Monday, April 25, 2011
The Boy in the Moon by Ian Brown
Ian, his wife Johanna, and the older sister Hayley spend 13 years caring for Walker round the clock until the parents finally find a suitable group home for him. Ian then embarks on a journey to discover what, if anything, his son's life means to him, to the community and to humanity. Surely there must be some answer as to what his life means?
The author travels around Canada and the US meeting other families with children that have this syndrome. He travels to California to meet the geneticists who first confirmed this condition and understand how a mutation on a gene can occur to create the condition. He goes to France to meet advocates for the disabled, philosophers of disability studies, and to visit communities of severely disabled. He looks at his own heart and mind and reactions to people like Walker and he takes a cursory look at how the severely disabled have been treated in the Western world throughout history.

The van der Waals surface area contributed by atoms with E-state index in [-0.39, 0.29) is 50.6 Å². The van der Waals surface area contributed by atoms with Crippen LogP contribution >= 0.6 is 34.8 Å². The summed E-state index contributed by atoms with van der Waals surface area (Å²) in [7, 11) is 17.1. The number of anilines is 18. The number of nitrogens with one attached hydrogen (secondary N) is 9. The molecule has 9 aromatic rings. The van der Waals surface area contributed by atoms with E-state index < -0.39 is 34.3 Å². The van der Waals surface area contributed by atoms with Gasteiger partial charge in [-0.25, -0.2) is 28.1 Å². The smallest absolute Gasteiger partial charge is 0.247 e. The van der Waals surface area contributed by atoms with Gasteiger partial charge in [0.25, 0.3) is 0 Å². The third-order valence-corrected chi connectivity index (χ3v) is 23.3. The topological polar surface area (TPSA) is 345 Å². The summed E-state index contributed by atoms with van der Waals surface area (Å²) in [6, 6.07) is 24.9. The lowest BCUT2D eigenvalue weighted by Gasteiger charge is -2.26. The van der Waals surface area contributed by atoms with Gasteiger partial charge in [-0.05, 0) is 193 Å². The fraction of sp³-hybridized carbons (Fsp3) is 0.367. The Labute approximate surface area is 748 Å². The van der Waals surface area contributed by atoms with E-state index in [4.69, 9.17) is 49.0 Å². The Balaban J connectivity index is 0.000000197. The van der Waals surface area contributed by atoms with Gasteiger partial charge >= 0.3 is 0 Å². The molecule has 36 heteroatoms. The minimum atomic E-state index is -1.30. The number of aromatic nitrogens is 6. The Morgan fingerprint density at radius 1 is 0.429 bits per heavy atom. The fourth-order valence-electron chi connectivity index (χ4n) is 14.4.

I was fascinated by the picture he painted of his life, his marriage and his unending love for his son. He thoroughly examines all the ethics at work in studying genes that produce disabled humans, the ethics of how we treat the least of all in our care and the philosophies behind how to treat these children. It was all wonderfully enlightening. A fascinating look at people who we don't like looking at or even being around.
I am humbled by the questions Mr. Brown raises and by his own love for a child who most of society will always see as lesser. I really understood the love he described for his son, and his own interest and passion for helping and understanding the disabled helped me understand a bit more about being a parent.
If you are interested in my copy of this book please let me know and I will pass it along.